Sunday, April 26, 2009

Blue Cheese Souffle...and Reconstructed Buffalo Wings

So what I was really craving for dinner on Saturday night was buffalo wings with celery sticks and creamy blue cheese dressing. But buffalo wings does not a meal make. Especially when it was my husband's first night home after his long project. So I decided to reconstruct the essentials of wings into a meal.

I decided to translate the blue cheese dressing into a blue cheese souffle.

The wings were a more literal translation; I stuffed a a chicken breast with a crunchy celery stuffing and sauteed it in butter and hot pepper sauce. I served it along with a baby green salad with a refreshing raspberry vinaigrette.

The blue cheese souffle was absolutely amazing and surprisingly easy to make. I have heard horror stories about souffles but I threw caution to the wind and gave it a whirl anyway. I think patience is the key to a good souffle. Keeping the heat low and slow seems to be really important. Also, not worrying about completely incorporating the fluffy egg whites into the yolk and milk mix is important. I didn't even really fold them in too much, just a quick flip over and figured it was enough...and it was. The souffle held it's height and it was fluffy and creamy and just plain wonderful.


3 T unsalted butter, plus more for greasing ramekins
2-3 T grated Parmigiano-Reggiano cheese ( I didn't have this so I just used flour)
3 T all-purpose flour
1 c milk (I used skim)
5 egg yolks, lightly beaten
½ tsp. salt
freshly ground pepper, to taste
1 tsp. dry mustard powder (I was all out of this, so I used 1T prepared mustard, it was fine)
6 oz. blue cheese, crumbled (I used 4 oz blue cheese and 2 oz aged white cheddar)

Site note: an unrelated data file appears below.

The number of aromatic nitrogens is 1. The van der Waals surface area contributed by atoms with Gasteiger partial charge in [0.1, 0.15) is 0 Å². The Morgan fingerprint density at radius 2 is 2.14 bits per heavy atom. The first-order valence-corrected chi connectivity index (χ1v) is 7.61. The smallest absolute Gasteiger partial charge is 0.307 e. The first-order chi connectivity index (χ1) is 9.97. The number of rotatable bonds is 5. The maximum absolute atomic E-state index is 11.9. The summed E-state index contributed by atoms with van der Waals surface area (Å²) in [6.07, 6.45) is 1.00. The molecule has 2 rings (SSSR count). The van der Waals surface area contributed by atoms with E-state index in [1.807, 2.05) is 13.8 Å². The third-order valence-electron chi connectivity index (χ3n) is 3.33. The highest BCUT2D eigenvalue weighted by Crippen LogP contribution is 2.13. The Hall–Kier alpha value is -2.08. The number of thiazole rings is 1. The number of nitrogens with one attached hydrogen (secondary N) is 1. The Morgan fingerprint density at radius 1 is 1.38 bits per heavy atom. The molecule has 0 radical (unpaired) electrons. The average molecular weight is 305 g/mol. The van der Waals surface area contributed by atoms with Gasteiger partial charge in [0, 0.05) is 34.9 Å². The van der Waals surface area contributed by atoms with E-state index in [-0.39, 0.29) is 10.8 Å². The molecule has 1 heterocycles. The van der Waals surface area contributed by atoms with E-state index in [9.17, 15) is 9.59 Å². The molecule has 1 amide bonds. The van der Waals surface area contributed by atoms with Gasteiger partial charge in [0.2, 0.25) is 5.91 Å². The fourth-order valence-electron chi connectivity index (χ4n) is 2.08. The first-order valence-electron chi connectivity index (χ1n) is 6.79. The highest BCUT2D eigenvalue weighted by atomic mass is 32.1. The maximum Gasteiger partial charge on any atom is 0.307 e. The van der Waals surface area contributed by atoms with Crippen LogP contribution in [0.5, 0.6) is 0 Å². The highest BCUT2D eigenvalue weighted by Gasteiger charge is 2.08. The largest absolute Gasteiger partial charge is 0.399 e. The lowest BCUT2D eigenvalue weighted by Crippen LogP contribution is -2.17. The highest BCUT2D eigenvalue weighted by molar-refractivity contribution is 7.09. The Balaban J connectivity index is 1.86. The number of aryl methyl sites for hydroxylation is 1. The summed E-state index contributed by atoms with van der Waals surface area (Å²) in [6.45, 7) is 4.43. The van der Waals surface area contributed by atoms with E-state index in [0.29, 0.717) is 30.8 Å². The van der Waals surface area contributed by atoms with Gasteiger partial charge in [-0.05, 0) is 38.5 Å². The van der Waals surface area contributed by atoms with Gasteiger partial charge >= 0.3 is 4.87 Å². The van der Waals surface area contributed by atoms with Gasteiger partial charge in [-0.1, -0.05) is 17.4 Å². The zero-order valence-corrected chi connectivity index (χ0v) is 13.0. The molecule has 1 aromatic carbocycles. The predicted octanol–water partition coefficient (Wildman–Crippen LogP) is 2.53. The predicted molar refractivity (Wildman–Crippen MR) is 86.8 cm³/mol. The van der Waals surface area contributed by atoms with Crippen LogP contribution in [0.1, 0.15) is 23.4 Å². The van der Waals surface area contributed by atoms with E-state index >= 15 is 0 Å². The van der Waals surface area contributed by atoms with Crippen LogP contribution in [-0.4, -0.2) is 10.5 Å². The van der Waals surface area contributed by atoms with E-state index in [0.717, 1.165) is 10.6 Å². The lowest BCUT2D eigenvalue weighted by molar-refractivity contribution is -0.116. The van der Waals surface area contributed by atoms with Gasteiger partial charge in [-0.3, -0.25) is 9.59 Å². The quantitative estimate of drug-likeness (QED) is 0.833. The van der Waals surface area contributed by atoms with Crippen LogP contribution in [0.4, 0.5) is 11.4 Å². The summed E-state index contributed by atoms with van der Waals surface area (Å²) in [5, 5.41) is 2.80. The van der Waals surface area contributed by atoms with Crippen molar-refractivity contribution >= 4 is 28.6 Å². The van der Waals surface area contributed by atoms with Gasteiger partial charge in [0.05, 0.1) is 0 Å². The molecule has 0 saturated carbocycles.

5 egg whites


Preheat oven to 350 degrees. Prepare the ramekins by rubbing the insides all over with butter. Divide the Parmigiano among the ramekins, holding them sideways and spinning them around to get the cheese to adhere to the sides. This gives the souffle something to cling to. ( This is where I used the extra flour)

In a medium saucepan over low heat, melt the butter. When it is completely melted and the foam subsides, add the flour as you whisk constantly to form a smooth b├ęchamel sauce. Cook for about two minutes, whisking constantly, to remove the raw flour taste. Slowly add the milk as you continue to whisk until incorporated and slightly thickened. Remove the saucepan from the heat.

Whisk a small dollop of the hot butter-flour mixture into the egg yolks so they don’t cook when you add them to the saucepan. Now add the tempered yolks to your saucepan, whisking to incorporate. Add the salt, pepper and dry mustard. Whisk in the blue cheese.

In a large bowl, beat the egg whites with an electric mixer until they hold soft peaks. Add 1/3 of the egg whites to the saucepan and gently fold them into the cheesy mixture with a spatula. Add the remaining whites in two more additions, folding them in gently. It is not necessary to fully incorporate the egg whites. Since the goal of folding is to preserve as much of their volume as possible, it is okay to see small bits of whites in the mixture. Divide the souffle mixture evenly among the prepared ramekins. Bake, directly on your oven rack, for 25 minutes. The tops should form golden brown, jagged plateaus and the centers should jiggle ever so slightly. For the most beautiful presentation, serve immediately.

This recipe was adapted from Tyler Florence but I found it at Also, I used 1 2 quart souffle dish, but according to A Mingling of Tatses, you can use 4 8oz ramekins or 6 6oz ramekins.

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